Similarly, Barnes reports that much of Bush's thinking about his global pro-democracy policy was developed in one-on-one conversations with the White House speechwriter Michael Gerson, who shares the president's evangelical faith. Gerson, he says, was also the source of Bush's promise in the 2003 State of the Union address to commit $15 billion to the global campaign against AIDS over five years. (So far, Bush is close to keeping the pledge, having spent $5.2 billion in the first two years and budgeted more than $3 billion for 2006.) By this account, even Secretary of State Condoleezza Rice was not aware of the crusade against tyranny to which she and her department were being committed until the inaugural was all but finalized.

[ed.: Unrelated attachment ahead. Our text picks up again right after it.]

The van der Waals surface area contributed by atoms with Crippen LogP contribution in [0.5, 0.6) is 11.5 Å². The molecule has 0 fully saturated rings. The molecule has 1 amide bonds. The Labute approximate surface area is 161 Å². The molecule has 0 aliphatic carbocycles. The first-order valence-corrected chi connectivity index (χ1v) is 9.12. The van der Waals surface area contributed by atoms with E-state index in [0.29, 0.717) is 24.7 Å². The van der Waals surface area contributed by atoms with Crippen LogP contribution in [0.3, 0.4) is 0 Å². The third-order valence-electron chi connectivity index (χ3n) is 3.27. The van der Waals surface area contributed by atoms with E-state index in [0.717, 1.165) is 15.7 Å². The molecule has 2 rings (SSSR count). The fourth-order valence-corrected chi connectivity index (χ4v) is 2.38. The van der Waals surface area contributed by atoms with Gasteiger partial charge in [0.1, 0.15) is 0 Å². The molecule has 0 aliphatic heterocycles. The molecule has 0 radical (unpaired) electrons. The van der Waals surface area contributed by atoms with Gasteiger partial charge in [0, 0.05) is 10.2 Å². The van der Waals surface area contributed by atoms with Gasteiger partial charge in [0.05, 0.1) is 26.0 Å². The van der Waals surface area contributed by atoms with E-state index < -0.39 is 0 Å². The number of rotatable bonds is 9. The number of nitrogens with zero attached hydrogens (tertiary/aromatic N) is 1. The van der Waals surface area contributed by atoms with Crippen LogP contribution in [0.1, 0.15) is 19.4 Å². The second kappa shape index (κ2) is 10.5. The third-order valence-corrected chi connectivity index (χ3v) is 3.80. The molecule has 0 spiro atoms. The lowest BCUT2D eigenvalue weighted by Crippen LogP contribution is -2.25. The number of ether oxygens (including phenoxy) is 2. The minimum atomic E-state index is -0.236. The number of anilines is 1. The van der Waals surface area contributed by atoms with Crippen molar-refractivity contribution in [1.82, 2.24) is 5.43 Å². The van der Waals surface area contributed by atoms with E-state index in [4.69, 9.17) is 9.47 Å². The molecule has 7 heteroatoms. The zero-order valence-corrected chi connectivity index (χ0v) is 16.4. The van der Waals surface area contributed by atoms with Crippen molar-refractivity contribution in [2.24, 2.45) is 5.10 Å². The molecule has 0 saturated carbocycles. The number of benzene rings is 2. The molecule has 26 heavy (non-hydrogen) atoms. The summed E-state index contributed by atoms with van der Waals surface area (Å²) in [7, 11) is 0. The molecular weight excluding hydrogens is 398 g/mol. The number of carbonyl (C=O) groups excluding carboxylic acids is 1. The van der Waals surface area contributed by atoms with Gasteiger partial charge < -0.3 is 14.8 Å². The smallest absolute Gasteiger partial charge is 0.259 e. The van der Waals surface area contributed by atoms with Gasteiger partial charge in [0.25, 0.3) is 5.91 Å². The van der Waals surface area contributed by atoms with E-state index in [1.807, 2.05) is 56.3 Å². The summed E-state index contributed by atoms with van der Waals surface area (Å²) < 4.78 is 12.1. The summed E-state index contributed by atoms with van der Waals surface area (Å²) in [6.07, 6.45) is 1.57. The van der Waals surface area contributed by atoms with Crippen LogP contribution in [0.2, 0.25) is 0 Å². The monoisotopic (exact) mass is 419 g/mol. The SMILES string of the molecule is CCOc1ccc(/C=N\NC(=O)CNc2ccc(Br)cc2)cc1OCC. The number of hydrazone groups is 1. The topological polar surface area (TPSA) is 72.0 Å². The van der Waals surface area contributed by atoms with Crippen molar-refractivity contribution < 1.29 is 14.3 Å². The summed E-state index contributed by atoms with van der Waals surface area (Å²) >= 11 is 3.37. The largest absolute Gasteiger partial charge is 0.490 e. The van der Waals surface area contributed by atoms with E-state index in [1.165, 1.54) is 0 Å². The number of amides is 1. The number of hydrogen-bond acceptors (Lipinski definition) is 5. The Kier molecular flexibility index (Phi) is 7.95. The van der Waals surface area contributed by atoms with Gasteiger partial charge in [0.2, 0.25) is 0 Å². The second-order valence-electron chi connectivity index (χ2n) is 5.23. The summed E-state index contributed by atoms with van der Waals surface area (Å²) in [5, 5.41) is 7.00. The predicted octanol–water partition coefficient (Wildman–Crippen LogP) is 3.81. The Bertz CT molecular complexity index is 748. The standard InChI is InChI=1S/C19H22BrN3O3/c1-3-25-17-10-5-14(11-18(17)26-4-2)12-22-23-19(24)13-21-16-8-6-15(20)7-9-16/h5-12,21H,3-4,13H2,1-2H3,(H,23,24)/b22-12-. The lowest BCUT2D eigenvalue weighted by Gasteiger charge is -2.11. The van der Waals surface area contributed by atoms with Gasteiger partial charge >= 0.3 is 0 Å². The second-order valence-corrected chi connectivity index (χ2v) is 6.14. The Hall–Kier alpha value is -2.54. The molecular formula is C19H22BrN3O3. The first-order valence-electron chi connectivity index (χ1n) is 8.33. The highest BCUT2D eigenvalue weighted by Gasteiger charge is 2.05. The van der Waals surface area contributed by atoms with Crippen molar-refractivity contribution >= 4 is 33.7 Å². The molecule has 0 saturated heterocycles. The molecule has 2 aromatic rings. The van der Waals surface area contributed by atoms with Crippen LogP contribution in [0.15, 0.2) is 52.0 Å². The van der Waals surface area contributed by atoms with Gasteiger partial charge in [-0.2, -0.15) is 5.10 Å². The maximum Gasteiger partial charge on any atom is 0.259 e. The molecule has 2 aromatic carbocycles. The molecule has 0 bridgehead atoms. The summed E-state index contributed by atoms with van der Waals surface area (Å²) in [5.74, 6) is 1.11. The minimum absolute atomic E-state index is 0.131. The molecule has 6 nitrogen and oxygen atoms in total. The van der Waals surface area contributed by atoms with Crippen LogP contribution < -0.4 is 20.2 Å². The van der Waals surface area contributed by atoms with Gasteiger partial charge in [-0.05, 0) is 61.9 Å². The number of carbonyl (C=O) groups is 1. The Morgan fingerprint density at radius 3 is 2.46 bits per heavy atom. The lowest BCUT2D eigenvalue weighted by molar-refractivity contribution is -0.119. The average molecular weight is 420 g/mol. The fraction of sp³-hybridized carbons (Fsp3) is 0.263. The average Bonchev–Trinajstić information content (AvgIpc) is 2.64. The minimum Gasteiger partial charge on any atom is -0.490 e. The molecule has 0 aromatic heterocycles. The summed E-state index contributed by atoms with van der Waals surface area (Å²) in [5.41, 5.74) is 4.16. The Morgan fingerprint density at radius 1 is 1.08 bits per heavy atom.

Barnes's point is that, contrary to conventional wisdom, Bush has been the prime author of some of his boldest policies. That may be true of his press for democracy in the Middle East, but Barnes's argument that Bush revolutionized American thinking about the Israeli-Palestinian conflict is nonsensical. It's true that U.S. policy has come a long way from President Clinton's 2000 attempt to broker a comprehensive peace accord at Camp David. But Bush merely followed the lead of Israeli Prime Minister Ariel Sharon, who first convinced him to adopt a "road map" calling for gradual steps toward a two-state solution based on Palestinian "performance," then just as easily induced the president to back the opposite approach -- a unilateral Israeli withdrawal from the Gaza Strip in July. Sharon, at least, knew more about his subject than Michael Crichton.